Posted by Jason Sizemore on Dec 27, 2012 in Apex Publications Blog: Matters of SF, Fantasy, and Horror | 3 comments
Included below is the introduction Gill Ainsworth penned for her and Frank W. Haubold’s horror collection Seasons of Insanity. Enjoy!
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DEGREES OF INSANITY
WHEN FRANK AND I first thought of putting together a collection of stories, we decided the theme should be a “Year in Europe” with one story for every month of the year and each story set in a different county. I was desperate to write a story set in Cyprus because, a number of years ago, I was inadvertently set a challenge at a fantasy con: no-one can write a horror story set in Cyprus; it’s too wonderful a country for anything horrible to happen there. No, don’t go flicking through to find my Cyprus story; it isn’t here. Cyprus is too wonderful a country for anything horrible to happen there.
So, ultimately, Europe shrank to two countries: England and Germany. And why not? England and Germany have more in common than just trying to beat each other in football (soccer to anyone on the other side of The Pond). As Bill Bryson states in his hilarious book, Notes from a Small Island, they share a common language or, rather, they did at one time. It’s a shame they still don’t, as you will see.
Next came the gathering together of twelve stories, each one set in a different month. That was a surprisingly simple process, as they fell together into a natural order as if preordained to do so. The difficult part was translating many of Frank’s stories from German to English, and on that we worked together. My German is limited to useful words such as “sieben Glas Bier, bitte” and “Toilette.” Hmm. Maybe Bill Bryson has a point; you don’t have to speak German to understand these words.
But why seven glasses of beer? Choose your answer from one of the following. There may not be a correct answer but a T-shirt will wing its way to the best entry (most imaginative explanation for choosing A, B, C or D—judged by me) as long as the winner isn’t stationed on Mars. Okay, Mars isn’t that far away by modern standards but the Royal Mail doesn’t yet deliver there.
A) Seven is the only number I know in German (I did once buy eight bread rolls in Milan because, at the time, it was the only number I knew in Italian).
B) I hate running out of beer (having been snowed in many times over the past few winters, I know what running out of commodities is like, and it isn’t pretty).
C) I always travel with six friends (I’m a very popular person).
D) Frank has a story in this collection called “Seven” (purely subliminal, I’m sure; I may have done evil things in my life but nothing anywhere near as evil as in “Seven”).
But to get back to our translation work. Frank’s English is considerably better than my German (he’d be hard pushed for it not to be when I’m limited to ordering beer and asking where the toilet is) but, even so, it was a process that made me wish I’d actually paid attention in my German lessons at school. Nonetheless, after weeks of hard slog and praying to the god of on-line translators, we had twelve stories written in English. And that was when weird stuff began.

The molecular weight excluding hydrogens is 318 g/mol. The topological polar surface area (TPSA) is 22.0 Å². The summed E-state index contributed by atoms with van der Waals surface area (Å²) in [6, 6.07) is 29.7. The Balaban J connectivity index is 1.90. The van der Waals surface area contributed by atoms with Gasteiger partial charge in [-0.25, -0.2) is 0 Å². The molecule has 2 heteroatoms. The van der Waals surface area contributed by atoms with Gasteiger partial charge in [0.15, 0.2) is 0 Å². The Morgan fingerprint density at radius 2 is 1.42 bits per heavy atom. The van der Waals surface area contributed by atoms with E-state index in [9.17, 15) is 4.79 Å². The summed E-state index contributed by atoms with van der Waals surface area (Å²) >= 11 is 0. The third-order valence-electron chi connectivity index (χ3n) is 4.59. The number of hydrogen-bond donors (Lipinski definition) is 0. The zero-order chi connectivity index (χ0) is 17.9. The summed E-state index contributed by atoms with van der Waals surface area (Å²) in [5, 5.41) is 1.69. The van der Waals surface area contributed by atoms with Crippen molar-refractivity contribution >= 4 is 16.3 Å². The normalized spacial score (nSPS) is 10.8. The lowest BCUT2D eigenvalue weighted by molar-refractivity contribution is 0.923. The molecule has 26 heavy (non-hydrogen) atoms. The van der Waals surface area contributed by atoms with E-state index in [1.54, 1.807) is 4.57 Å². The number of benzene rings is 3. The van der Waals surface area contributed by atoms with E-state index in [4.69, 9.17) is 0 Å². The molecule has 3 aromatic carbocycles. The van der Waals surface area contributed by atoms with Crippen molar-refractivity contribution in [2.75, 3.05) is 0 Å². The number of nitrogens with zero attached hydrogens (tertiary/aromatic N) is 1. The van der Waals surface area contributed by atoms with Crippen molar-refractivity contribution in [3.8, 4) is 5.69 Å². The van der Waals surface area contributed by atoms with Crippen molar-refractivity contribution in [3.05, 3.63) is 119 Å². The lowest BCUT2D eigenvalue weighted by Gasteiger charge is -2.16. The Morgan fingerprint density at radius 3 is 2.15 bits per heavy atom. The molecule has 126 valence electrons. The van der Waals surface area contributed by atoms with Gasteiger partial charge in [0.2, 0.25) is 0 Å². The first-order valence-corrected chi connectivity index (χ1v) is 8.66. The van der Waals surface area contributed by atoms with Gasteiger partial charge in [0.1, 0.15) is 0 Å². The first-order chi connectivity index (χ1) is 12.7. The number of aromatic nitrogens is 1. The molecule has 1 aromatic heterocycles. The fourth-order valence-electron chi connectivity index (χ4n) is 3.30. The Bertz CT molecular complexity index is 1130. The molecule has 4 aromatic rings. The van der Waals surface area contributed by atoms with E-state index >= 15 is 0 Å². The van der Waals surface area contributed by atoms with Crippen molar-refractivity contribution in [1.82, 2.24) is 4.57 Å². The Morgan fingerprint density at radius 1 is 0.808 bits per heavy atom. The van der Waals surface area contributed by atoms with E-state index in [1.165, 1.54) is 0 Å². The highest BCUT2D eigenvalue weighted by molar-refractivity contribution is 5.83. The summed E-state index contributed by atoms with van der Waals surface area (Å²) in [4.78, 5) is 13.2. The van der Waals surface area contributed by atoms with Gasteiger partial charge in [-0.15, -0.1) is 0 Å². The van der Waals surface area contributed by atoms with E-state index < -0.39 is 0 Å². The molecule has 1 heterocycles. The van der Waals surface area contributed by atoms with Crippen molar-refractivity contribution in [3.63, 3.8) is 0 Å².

Frank writes in all areas of speculative fiction so I expected him to offer a mixture of horror, science fiction and fantasy, especially science fiction and cross genre stories; in 2008, he won the German Science Fiction Award for best novel and best short story and in 2009, his cross-genre story, “He Who Picks the Bones” (reprinted in this collection), was short listed for the International Aeon Award for short fiction. And even I, more a dark fantasy writer than anything else, had a couple of stories that could be loosely termed fantasy or science fiction. So why did all twelve stories have a second theme, a thread of insanity running through them?
The answer, I think, is that there is no such thing as sanity; there are only degrees of sanity. Or insanity.
How many kids chop worms in half? Or use a magnifying glass to train the sun on a spider or an ant to see how long it takes the creature to shrivel under such intense heat. And how many kids have worked out that to put salt on slugs makes for a slow and painful death sentence? Science experiment or the start of insanity? Or maybe they think such small creatures don’t feel pain.
Move on. What about the pre-adolescent who kidnaps a child and tortures him or her to death? Perhaps, like an insect, they believe such a small child can’t feel pain either.
Move on again. The newly-redundant family man kills his wife and children whilst they’re peacefully sleeping and then hangs himself. Is he saving his family from a future with no hope and no money? Or has he snapped, joined the insane brigade?
How far must someone go to tip the scales of sanity towards the outright insane? I’ll let you be the judge of that as you get lost in a year of insanity, season by season.